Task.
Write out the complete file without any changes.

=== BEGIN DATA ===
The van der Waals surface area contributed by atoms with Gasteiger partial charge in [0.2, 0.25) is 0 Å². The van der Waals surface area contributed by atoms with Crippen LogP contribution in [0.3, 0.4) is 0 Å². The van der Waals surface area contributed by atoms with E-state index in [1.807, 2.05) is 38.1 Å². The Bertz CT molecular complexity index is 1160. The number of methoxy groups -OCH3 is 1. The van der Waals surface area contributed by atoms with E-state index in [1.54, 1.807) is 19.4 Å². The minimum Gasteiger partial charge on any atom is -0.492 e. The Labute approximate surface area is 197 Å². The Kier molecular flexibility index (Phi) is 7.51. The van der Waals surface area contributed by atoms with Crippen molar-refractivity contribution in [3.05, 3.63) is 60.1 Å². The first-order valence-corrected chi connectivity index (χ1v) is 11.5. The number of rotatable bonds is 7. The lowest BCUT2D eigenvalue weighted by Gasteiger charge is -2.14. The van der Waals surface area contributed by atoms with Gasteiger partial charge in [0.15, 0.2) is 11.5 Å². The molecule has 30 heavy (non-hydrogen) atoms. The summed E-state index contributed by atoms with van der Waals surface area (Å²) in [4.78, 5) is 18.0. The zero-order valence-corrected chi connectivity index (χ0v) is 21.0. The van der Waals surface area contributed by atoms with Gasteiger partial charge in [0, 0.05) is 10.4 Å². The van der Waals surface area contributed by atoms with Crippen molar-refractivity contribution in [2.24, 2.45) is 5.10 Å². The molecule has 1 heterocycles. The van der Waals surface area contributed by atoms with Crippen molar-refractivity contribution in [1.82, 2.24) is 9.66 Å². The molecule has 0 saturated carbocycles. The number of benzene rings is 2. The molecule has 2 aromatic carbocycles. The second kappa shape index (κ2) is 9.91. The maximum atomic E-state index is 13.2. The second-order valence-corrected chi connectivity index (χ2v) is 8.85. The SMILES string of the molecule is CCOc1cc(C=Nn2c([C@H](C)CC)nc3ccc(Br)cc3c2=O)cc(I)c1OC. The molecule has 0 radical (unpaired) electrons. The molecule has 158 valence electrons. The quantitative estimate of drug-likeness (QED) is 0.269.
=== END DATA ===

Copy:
The van der Waals surface area contributed by atoms with Gasteiger partial charge in [0.2, 0.25) is 0 Å². The van der Waals surface area contributed by atoms with Crippen LogP contribution in [0.3, 0.4) is 0 Å². The van der Waals surface area contributed by atoms with E-state index in [1.807, 2.05) is 38.1 Å². The Bertz CT molecular complexity index is 1160. The number of methoxy groups -OCH3 is 1. The van der Waals surface area contributed by atoms with E-state index in [1.54, 1.807) is 19.4 Å². The minimum Gasteiger partial charge on any atom is -0.492 e. The Labute approximate surface area is 197 Å². The Kier molecular flexibility index (Phi) is 7.51. The van der Waals surface area contributed by atoms with Crippen molar-refractivity contribution in [3.05, 3.63) is 60.1 Å². The first-order valence-corrected chi connectivity index (χ1v) is 11.5. The number of rotatable bonds is 7. The lowest BCUT2D eigenvalue weighted by Gasteiger charge is -2.14. The van der Waals surface area contributed by atoms with Gasteiger partial charge in [0.15, 0.2) is 11.5 Å². The molecule has 30 heavy (non-hydrogen) atoms. The summed E-state index contributed by atoms with van der Waals surface area (Å²) in [4.78, 5) is 18.0. The zero-order valence-corrected chi connectivity index (χ0v) is 21.0. The van der Waals surface area contributed by atoms with Gasteiger partial charge in [0, 0.05) is 10.4 Å². The van der Waals surface area contributed by atoms with Crippen molar-refractivity contribution in [2.24, 2.45) is 5.10 Å². The molecule has 1 heterocycles. The van der Waals surface area contributed by atoms with Crippen molar-refractivity contribution in [1.82, 2.24) is 9.66 Å². The molecule has 0 saturated carbocycles. The number of benzene rings is 2. The molecule has 2 aromatic carbocycles. The second kappa shape index (κ2) is 9.91. The maximum atomic E-state index is 13.2. The second-order valence-corrected chi connectivity index (χ2v) is 8.85. The SMILES string of the molecule is CCOc1cc(C=Nn2c([C@H](C)CC)nc3ccc(Br)cc3c2=O)cc(I)c1OC. The molecule has 0 radical (unpaired) electrons. The molecule has 158 valence electrons. The quantitative estimate of drug-likeness (QED) is 0.269.